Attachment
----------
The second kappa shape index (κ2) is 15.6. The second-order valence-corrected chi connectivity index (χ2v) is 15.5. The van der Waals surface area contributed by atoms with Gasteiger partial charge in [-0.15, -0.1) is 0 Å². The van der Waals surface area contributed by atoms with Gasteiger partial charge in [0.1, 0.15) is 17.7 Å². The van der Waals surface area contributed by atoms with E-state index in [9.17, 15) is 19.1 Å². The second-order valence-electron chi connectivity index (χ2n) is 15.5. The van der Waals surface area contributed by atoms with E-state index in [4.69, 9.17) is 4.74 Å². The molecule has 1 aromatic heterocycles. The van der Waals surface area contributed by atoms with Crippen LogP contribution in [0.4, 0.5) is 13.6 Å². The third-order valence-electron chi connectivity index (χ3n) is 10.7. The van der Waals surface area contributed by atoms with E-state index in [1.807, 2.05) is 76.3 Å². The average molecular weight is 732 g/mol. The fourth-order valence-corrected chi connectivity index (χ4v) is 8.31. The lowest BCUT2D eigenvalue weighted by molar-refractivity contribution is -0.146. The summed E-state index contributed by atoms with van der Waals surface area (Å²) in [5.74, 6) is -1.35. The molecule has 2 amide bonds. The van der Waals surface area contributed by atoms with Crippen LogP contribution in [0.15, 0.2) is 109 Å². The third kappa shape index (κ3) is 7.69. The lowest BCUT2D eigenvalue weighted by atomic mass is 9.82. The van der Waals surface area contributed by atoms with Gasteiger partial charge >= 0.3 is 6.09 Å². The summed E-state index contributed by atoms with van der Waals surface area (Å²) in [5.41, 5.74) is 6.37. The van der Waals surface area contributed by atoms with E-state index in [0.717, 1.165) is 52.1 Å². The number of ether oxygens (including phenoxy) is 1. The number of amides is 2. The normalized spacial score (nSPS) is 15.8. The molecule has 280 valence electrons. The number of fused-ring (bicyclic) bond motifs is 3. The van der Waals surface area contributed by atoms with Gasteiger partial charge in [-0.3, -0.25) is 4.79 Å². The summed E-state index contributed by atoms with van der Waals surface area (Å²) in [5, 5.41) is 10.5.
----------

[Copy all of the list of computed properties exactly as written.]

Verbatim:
The second kappa shape index (κ2) is 15.6. The second-order valence-corrected chi connectivity index (χ2v) is 15.5. The van der Waals surface area contributed by atoms with Gasteiger partial charge in [-0.15, -0.1) is 0 Å². The van der Waals surface area contributed by atoms with Gasteiger partial charge in [0.1, 0.15) is 17.7 Å². The van der Waals surface area contributed by atoms with E-state index in [9.17, 15) is 19.1 Å². The second-order valence-electron chi connectivity index (χ2n) is 15.5. The van der Waals surface area contributed by atoms with E-state index in [4.69, 9.17) is 4.74 Å². The molecule has 1 aromatic heterocycles. The van der Waals surface area contributed by atoms with Crippen LogP contribution in [0.4, 0.5) is 13.6 Å². The third-order valence-electron chi connectivity index (χ3n) is 10.7. The van der Waals surface area contributed by atoms with E-state index in [1.807, 2.05) is 76.3 Å². The average molecular weight is 732 g/mol. The fourth-order valence-corrected chi connectivity index (χ4v) is 8.31. The lowest BCUT2D eigenvalue weighted by molar-refractivity contribution is -0.146. The summed E-state index contributed by atoms with van der Waals surface area (Å²) in [5.74, 6) is -1.35. The molecule has 2 amide bonds. The van der Waals surface area contributed by atoms with Crippen LogP contribution in [0.15, 0.2) is 109 Å². The third kappa shape index (κ3) is 7.69. The lowest BCUT2D eigenvalue weighted by atomic mass is 9.82. The van der Waals surface area contributed by atoms with Gasteiger partial charge >= 0.3 is 6.09 Å². The summed E-state index contributed by atoms with van der Waals surface area (Å²) in [5.41, 5.74) is 6.37. The van der Waals surface area contributed by atoms with E-state index in [0.717, 1.165) is 52.1 Å². The number of ether oxygens (including phenoxy) is 1. The number of amides is 2. The normalized spacial score (nSPS) is 15.8. The molecule has 280 valence electrons. The number of fused-ring (bicyclic) bond motifs is 3. The van der Waals surface area contributed by atoms with Gasteiger partial charge in [-0.3, -0.25) is 4.79 Å². The summed E-state index contributed by atoms with van der Waals surface area (Å²) in [5, 5.41) is 10.5.